What Does it Mean to Have a Lien on a House?

What Does it Mean to Have a Lien on a House?

If you're in a panic over a lien on your house, here's what you need to know about legal claims against your property.

So, what does it mean to have a lien on your house?

A lien on a house gives creditors the right to get paid for any debt you owe them when you sell or refinance your property.

Sometimes, a lien can stay on your property even when you already paid off the debt. This usually happens when the lender didn't bother to have the lien removed.

In fact, you might not even know you have a lien on the house until you try to sell it. Read more about liens on your property, and what to do about them.

What is a Lien on a House?

A lien on your home means that a legal notice was filed because of unpaid bills. If you have a creditor who wants payment, the most serious way they let you know is by legally placing a lien on your home.

If you have a lien on your home, it might feel like a disaster, but liens are more common than you think. Don't give up hope because you can resolve lien claims and still sell your house.

Types of Liens on Residential Property

Lien claims against your property can come from a number of creditors. The following list explains the most common types of liens placed against residential properties.

Mortgage Liens

Mortgage liens are the most common liens. This lien ensures that you pay your house mortgage. The lien uses your home as collateral. This gives your lender the right to foreclose on your home if you don't keep up with your mortgage payments.

Once you pay off your mortgage, the lender releases the lien. Most people pay off the mortgage when they sell the house.

Tax Liens

Uncle Sam doesn't fool around when you owe taxes. The Internal Revenue Service (IRS) won't hesitate to put a federal tax lien on your house if you fall behind on your tax payments. These taxes include any state, federal or local taxes owed.

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Even though a tax lien from the IRS is scary, they'll work with you on a plan to pay your back taxes. A tax lien gives the IRS a legal claim to your property if you don't follow the payment plan you arranged.

The problem comes in if you get a levy. This is the actual seizure of your property because of tax debt. You definitely don't want a levy.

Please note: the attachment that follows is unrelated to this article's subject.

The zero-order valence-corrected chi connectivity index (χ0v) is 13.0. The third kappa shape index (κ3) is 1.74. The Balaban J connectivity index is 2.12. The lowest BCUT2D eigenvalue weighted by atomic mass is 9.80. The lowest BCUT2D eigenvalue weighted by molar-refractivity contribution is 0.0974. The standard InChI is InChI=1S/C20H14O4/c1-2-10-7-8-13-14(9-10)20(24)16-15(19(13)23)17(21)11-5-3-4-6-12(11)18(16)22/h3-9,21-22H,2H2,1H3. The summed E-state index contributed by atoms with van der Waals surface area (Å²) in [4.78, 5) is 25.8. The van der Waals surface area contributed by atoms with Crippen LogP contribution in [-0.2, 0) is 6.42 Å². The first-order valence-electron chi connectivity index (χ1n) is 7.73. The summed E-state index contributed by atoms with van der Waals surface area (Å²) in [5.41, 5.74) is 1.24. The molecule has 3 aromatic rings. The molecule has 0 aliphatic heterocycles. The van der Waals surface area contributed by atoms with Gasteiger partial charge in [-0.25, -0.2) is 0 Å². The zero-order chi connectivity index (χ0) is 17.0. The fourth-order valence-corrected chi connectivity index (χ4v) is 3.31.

So, it's important to set up a payment plan with the IRS if you get a lien notice. You don't want to endanger your wages, bank accounts and other personal property.

If you can work out an installment plan with the IRS before a lien notice, it makes it easier to sell your house or get a loan.

Judgment Liens

If you lost a court case and a monetary judgment was found against you, the attorney or winning party can place a judgment lien on your house until you pay all legal fees and claims. These liens can damage your credit report and make it difficult to borrow money in the future.

Mechanics Liens

A mechanics lien can be filed by anyone who did work on your house. Whether they painted your home, shingled your roof or did landscaping for you, they can file a lien if you owe them for unpaid bills.

Mechanics liens are often placed on new-construction homes. This is to protect the builders who can't pay their service providers, such as electricians or plumbers because you didn't pay the builder.

Can You Sell a House with Liens?

Whether you want to buy a house or sell your house, if the title search discovers a lien on the property, all transactions stop.

Mortgage companies won't agree to finance a house until the lien is paid. If you want to sell a house with liens, then paying the lien is your responsibility. If you can't pay the lien, the sale can't go on.

If you're a buyer, you have two options. Since the house has a lien, you can walk away from the contract and have your deposit refunded, or you can pay off the liens yourself.

If you're making a cash transaction, you can arrange this with the seller. Otherwise, the mortgage company has to agree to the sale.

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Find Out if the Lien Is Your Responsibility

The first thing you want to do about a lien on your home is to find out if it's your responsibility. Sometimes, when mortgage companies search for a clear property title, liens can show up that aren't really on your property.

If there are names similar to yours, such as family names or very common names, then lien matches can show up on your property. When this happens, you can ask your real estate agent and the title company what information you need to clear the title.

If the lien is your responsibility, there are a few things you can do to clear up the lien.

Pay the Lien

If you owe a creditor, you'll eventually have to pay the debt if you want the lien released. If you don't have enough money to pay off the debt, you can try other options.

Negotiate the Debt

Contact the lien holder and try to arrange a payment agreement. Your creditors might be willing to settle for less. Most likely, they want to put the debt behind them as much as you do.

File a Dispute

If you don't think the lienholder has the right to the lien, you can dispute it legally. In fact, some liens automatically expire after a certain number of years so you want to make sure you check if they're still valid.

Pay It With Sale Proceeds

Many times, the lienholder will accept payment when you sell your house. This means that they get their payment first, and you receive any leftover proceeds.

Don't Panic: Resolve Your House Liens

Now that you know about a lien on a house, you can take steps to clear up any you might have. Once you know your options, you can use them to sell or buy a house that has liens.

If you found this information on house liens useful, check out other home and lifestyle content.

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